There are quite a few games out there that split players up into different "classes" with different skills. There are big, strong tank classes that usually shield the rest of the team from bad guys, the warriors, riflemen, and footsoldiers that get a lot of the points...and then there's the medic.
For some reason or another, it's like no one wants to be the medic.
When I was playing a game recently I noticed that nobody was running medic, because let's face it, everybody just wants to get points so they can sit high on the scoreboard. But I realized that that scoreboard was the precise reason our team was losing. Every individual was so preoccupied with their own personal standing that the team could barely win a game.
So I switched over to the support class, picked another player, and just followed him around, keeping his health gauge full. And that helped us do better. In the lobby after the game, he expressed that he had appreciated me following him around. I told him that I was just trying to help the team win.
People avoid the support class all the time because of that scoreboard. They let the whole team suffer because keeping your team in top shape apparently isn't that glamorous.
But it's needed. And it's awesome.
So what am I getting at here?
Have you ever heard the term, "too many cooks in the kitchen?"
I personally have an inclination to lead. But I've learned that despite that, when I get in the room with someone else who is in charge, it's my turn to be the support class.
As a musician, I've done many different jobs. From writing arrangements and being the front man, all the way to cleaning up stages, rolling dirty cables, lugging gear around, and being hidden in an orchestra pit. Top to "bottom". There was a time when I used to load and unload gear, set up the stage, direct the sound check by running back and forth, and then by downbeat I was already so tired I could barely perform. I once did a short tour as a dedicated sound man for a jazz band. I also spent one summer job cleaning a fair number of toilets.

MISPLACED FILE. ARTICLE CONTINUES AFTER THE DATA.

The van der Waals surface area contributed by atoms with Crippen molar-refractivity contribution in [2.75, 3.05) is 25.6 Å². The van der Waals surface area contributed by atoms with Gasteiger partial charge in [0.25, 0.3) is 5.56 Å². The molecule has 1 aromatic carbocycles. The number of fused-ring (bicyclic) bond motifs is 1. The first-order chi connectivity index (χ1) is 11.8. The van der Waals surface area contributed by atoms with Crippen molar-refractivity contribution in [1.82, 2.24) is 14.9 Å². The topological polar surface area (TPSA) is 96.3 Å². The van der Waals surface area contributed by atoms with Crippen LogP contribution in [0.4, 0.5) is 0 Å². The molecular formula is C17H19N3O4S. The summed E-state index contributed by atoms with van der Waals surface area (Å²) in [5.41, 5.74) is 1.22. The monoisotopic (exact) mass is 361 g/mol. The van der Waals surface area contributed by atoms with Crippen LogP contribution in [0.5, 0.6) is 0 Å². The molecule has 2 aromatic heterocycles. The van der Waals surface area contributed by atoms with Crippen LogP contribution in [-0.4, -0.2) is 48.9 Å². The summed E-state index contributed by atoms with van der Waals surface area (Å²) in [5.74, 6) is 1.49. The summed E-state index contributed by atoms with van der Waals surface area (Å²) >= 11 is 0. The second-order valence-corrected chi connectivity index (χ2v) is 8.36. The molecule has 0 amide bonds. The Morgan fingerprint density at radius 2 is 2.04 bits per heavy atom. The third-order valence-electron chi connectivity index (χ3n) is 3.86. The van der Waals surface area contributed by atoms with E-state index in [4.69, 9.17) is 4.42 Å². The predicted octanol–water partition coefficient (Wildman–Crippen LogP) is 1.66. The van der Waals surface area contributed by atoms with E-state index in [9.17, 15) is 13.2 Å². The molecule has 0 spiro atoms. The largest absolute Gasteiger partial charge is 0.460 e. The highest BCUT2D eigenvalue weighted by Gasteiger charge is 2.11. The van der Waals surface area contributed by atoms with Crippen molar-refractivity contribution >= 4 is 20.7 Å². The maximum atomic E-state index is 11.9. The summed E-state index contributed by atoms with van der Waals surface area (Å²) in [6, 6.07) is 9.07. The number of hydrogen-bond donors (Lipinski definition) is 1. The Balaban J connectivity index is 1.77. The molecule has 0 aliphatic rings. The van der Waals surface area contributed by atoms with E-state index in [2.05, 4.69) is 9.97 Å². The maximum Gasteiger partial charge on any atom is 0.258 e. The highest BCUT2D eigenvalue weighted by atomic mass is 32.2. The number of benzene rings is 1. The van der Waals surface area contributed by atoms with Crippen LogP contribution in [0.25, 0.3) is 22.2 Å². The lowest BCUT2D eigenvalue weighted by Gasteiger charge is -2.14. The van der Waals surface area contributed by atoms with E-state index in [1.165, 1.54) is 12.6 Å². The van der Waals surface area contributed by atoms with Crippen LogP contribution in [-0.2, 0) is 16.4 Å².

And you know what I've learned? It's that whether you are cleaning a toilet, editing video, loading vehicles, or running to get the speaker/musician food, your job is important. Because without you, whoever is the "main attraction" is going to have a harder time doing THEIR job.
But from businesses to bands to churches to the humble video game, teams have time and time again suffered from "scoreboard syndrome". People have questioned the validity of both leadership AND team dynamic, and endeavor after endeavor has fallen apart. "Why should we listen to him? Why's he so special?" "I just don't see what she did to be in charge." "Why can't we all just do our own thing? It'll work itself out." Haven't you watched enough war movies to know that this is usually the type of talk that ends up getting your favorite character killed?
I'm willing to lead, and I'm willing to be a cog in a machine if it's a machine I can be proud of. If it's not something I can get behind, then forget it. But if it is....well, that's beautiful.
If you're a gopher (as in "go for coffee"), a driver, a cleaning crew member, a cable roller, a sound-checker, a shoe-shiner, a moral-supporter, a street-team member....realize that's very important. I try to tell the people on my stage crew and even those who just volunteer their time to come and help that I appreciate them. Because I've done their jobs before, and I'd rather not have a list of jobs that keeps getting bigger.
And that goes for anything you're doing. If you're a supporter, take joy in that. One person's human bandwidth is ultimately limited, but the amount that bandwidth multiplies in a well-running team is phenomenal.